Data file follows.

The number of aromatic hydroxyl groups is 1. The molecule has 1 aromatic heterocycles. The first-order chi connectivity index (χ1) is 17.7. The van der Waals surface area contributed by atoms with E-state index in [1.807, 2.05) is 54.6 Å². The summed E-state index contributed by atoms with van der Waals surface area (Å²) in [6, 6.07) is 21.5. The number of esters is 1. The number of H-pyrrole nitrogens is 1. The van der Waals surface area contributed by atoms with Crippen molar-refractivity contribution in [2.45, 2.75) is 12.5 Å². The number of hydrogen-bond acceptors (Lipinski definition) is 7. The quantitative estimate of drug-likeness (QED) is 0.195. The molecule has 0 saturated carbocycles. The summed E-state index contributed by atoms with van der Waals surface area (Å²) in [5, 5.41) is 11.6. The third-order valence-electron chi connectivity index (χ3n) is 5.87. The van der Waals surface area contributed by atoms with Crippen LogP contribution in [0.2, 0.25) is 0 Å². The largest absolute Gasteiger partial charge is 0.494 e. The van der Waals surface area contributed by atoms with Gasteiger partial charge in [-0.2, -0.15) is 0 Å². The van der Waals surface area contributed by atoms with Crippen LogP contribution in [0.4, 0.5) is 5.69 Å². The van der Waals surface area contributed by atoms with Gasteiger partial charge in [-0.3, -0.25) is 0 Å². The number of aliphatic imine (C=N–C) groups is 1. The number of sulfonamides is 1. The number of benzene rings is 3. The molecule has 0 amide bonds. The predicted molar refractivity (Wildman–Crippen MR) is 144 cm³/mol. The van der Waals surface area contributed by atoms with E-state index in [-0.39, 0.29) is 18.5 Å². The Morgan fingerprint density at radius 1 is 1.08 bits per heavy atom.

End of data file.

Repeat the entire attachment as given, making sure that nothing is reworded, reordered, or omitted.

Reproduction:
The number of aromatic hydroxyl groups is 1. The molecule has 1 aromatic heterocycles. The first-order chi connectivity index (χ1) is 17.7. The van der Waals surface area contributed by atoms with E-state index in [1.807, 2.05) is 54.6 Å². The summed E-state index contributed by atoms with van der Waals surface area (Å²) in [6, 6.07) is 21.5. The number of esters is 1. The number of H-pyrrole nitrogens is 1. The van der Waals surface area contributed by atoms with Crippen molar-refractivity contribution in [2.45, 2.75) is 12.5 Å². The number of hydrogen-bond acceptors (Lipinski definition) is 7. The quantitative estimate of drug-likeness (QED) is 0.195. The molecule has 0 saturated carbocycles. The summed E-state index contributed by atoms with van der Waals surface area (Å²) in [5, 5.41) is 11.6. The third-order valence-electron chi connectivity index (χ3n) is 5.87. The van der Waals surface area contributed by atoms with Crippen LogP contribution in [0.2, 0.25) is 0 Å². The largest absolute Gasteiger partial charge is 0.494 e. The van der Waals surface area contributed by atoms with Gasteiger partial charge in [-0.2, -0.15) is 0 Å². The van der Waals surface area contributed by atoms with Crippen LogP contribution in [0.4, 0.5) is 5.69 Å². The van der Waals surface area contributed by atoms with Gasteiger partial charge in [-0.3, -0.25) is 0 Å². The number of aliphatic imine (C=N–C) groups is 1. The number of sulfonamides is 1. The number of benzene rings is 3. The molecule has 0 amide bonds. The predicted molar refractivity (Wildman–Crippen MR) is 144 cm³/mol. The van der Waals surface area contributed by atoms with E-state index in [-0.39, 0.29) is 18.5 Å². The Morgan fingerprint density at radius 1 is 1.08 bits per heavy atom.